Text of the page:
Tuesday, August 23, 2011

5.9 on 8.23

I knew today was going to be an interesting day right after I'd finished my sugar cookie-and-diet coke breakfast.  Usually I have granola with yogurt and keep it at that, but today was special.  (Any day with free treats is special in my book).

I made it through a large portion of my morning to-do list and headed off to a lunch of leftover pot stickers and rice.  After my pot stickers, three sips into my seltzer water, and mid-way in chapter 7 of Cold Sassy Tree, I started to get motion sick.  This happens to me more often than I'd like to admit, and I thought it was just the large man that happened to be walking by me at the time.  I couldn't believe how hard he was walking.  And how much vertigo I was experiencing.

Then he walked away and the booming didn't stop.  Then the booming did stop and the swaying started.

Note to future self: when the walls of the office look like jello, don't spend 20 seconds looking around and above you to see what, if anything, could fall on you before hiding under your lunch table.   Just hide under your lunch table.  Even if it means your slip shows because you're wearing one-of-those dresses today.

Instead of hiding under the desk, I did what any other seasick-stricken person would do and became a lemming and followed the crowds outside.

Georgetown evacuated and shut down its buildings.

So we spent half an hour in the hot sun, vying for shade and listening to the people from California tell us what pansies we all are.  Then we got the good news (well, good for me) that those who already had their belongings could leave for the day.  Those who didn't have their necessities and/or who had a car parked in the underground garage, were not let back into the building and had to stick around to wait until it was declared safe to enter.

Because I'd been at lunch, I had my purse and quickly left to try to beat the masses to Union Station.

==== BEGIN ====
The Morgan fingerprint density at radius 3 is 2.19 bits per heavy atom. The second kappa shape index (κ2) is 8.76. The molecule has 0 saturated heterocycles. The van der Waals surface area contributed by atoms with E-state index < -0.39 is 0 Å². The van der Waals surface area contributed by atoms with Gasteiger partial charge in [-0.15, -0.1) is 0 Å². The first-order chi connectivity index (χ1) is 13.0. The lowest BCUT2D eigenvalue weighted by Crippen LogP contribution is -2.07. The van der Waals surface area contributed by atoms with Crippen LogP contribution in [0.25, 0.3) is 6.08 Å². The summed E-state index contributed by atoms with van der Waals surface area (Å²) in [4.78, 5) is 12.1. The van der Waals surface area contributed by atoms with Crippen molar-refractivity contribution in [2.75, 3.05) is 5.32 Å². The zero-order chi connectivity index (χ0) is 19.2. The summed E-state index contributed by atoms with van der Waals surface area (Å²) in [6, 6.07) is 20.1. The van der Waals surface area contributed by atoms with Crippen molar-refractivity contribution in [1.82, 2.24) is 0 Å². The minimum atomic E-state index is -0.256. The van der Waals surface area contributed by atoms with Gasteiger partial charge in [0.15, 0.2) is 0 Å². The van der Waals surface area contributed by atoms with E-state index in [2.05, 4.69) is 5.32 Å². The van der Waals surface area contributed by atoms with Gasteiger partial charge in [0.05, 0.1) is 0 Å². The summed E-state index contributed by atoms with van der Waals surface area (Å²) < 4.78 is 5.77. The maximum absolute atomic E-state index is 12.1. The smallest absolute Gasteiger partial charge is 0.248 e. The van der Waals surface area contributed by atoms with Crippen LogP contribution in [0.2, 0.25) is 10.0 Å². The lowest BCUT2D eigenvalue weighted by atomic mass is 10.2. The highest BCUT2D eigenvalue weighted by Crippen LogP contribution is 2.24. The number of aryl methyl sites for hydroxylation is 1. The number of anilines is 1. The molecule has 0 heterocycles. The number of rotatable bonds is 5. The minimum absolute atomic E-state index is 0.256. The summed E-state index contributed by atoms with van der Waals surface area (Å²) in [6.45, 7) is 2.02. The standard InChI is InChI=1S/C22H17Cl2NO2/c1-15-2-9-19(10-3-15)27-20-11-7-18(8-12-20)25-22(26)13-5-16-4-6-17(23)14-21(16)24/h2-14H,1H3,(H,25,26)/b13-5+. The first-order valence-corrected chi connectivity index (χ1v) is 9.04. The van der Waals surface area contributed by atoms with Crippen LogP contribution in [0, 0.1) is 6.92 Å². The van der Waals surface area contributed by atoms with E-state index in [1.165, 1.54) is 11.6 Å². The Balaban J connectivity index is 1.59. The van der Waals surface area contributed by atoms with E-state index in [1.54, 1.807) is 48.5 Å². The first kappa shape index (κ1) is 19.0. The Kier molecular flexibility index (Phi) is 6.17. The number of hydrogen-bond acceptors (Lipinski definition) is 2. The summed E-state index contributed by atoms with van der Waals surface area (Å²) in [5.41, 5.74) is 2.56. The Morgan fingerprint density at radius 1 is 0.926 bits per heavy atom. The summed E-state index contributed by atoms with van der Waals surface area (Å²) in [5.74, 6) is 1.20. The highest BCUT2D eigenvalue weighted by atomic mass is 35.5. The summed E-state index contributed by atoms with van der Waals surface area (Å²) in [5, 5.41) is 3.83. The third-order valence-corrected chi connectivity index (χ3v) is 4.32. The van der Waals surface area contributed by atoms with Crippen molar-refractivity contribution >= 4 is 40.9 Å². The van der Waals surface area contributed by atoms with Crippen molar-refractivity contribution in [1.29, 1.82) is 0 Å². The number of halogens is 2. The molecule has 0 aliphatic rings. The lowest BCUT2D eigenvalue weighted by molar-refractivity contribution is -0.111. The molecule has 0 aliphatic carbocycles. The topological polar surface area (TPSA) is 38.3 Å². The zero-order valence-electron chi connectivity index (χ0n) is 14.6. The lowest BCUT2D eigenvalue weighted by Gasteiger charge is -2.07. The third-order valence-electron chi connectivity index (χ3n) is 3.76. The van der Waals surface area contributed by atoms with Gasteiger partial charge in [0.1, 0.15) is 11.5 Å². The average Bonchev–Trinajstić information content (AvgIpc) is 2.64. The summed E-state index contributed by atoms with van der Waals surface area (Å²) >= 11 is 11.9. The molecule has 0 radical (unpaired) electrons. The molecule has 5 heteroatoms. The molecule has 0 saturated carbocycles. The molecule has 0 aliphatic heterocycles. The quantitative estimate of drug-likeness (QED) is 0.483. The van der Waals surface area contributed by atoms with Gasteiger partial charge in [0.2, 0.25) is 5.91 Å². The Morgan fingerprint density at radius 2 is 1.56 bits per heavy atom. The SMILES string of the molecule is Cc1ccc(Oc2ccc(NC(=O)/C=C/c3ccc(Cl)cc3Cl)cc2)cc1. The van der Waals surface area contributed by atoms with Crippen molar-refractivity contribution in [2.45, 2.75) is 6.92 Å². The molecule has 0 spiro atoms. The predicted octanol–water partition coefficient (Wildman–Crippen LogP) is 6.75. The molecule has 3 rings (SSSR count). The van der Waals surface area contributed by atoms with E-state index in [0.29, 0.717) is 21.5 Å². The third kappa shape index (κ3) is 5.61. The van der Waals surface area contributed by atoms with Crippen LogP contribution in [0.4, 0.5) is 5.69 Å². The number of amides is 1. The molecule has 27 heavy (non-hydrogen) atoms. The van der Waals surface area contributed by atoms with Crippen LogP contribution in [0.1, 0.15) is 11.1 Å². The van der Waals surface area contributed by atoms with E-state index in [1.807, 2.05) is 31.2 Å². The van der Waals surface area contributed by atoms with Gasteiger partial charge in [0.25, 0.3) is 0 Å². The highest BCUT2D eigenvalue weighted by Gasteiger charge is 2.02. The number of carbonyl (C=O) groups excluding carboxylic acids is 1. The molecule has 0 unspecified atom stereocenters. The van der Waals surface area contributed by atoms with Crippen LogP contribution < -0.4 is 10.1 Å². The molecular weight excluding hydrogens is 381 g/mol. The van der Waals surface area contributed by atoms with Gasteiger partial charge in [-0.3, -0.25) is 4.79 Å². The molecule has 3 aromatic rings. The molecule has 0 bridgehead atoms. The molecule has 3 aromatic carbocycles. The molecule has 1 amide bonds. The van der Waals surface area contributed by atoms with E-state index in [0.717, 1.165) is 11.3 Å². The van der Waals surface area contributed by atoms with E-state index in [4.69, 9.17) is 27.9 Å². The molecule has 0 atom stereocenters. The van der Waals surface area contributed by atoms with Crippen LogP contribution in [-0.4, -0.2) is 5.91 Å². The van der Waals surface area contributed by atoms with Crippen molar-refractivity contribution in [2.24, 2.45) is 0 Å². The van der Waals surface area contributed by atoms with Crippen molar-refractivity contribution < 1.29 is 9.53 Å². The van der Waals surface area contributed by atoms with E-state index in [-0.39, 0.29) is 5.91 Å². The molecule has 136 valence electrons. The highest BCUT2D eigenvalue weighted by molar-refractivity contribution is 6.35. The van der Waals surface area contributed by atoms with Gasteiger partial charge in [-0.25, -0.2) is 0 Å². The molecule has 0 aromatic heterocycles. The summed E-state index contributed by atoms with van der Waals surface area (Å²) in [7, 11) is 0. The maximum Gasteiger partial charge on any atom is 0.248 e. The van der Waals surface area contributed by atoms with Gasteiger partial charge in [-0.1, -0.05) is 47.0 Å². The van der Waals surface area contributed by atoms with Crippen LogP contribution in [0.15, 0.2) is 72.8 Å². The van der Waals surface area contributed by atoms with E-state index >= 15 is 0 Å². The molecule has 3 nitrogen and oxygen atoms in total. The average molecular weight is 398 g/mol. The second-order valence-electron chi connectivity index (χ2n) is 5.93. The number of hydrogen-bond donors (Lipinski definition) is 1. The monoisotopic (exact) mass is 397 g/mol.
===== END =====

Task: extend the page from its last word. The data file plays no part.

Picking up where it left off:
Well, I didn't beat the masses.  There was a seething 40-foot-deep wall of humanity surrounding Union Station when I got there.  The entrance to the station was closed and not one of the 50 or so police providing crowd control could tell us anything about the state of the metro.  Blake reported by phone that the metro was still open, though operating under "Emergency" protocol and not going above 15 mph.  Still, they didn't give any information about station closures etc.

So I waited there in the hot sun with 10,000 other sweaty Washingtonians and a street preacher who, carrying a large bible, screamed in my ear that the end is 'nigh and I need to repent.

After 15 minutes or so, I'd had quite enough of the "you're going to hell" business, so I walked back to Georgetown where I could at least sit in the shade with people I knew.

When I did finally make it on the metro an hour later, it was packed cheek-to-cheek and face to sweaty face.  You know what though?  People were fairly pleasant.  I am always impressed at how well people come together when disaster strikes.

A man who works facilities at the White House was standing near me giving some tourists a lengthy and wordy virtual tour of the White House: "so, when you walk in past the situation room and on the way to the oval office, you'll see two Andy Warhol paintings...and I've always thought that in the event of a natural disaster, I'd sneak in and steal those two...and oh, I carved my name in the ceiling next to the stained glass, but I won't tell you what my name is because I don't want to get in any trouble."  And, my personal favorite anecdote from the ride: "I was at an inaugural dinner and was seated next to Tom Selleck.  We were all drinking red wine and having a good time.  But ol' Tom, he tucked the whole table cloth into his shirt when he tucked in his napkin and when he stood up to give a toast, he brought the whole table cloth with him...red wine and all."

In between his verbose stories, two people next to me on the train collapsed from heat exhaustion and had to be dragged off the train and resuscitated.

Good times on the metro.  Good times.

I got home to my Blake just 45 minutes before I would have normally gotten home. It was a long, sweaty, foot-blistered afternoon and I've never been happier to be sitting safely on the couch resting my feet with my Blake.

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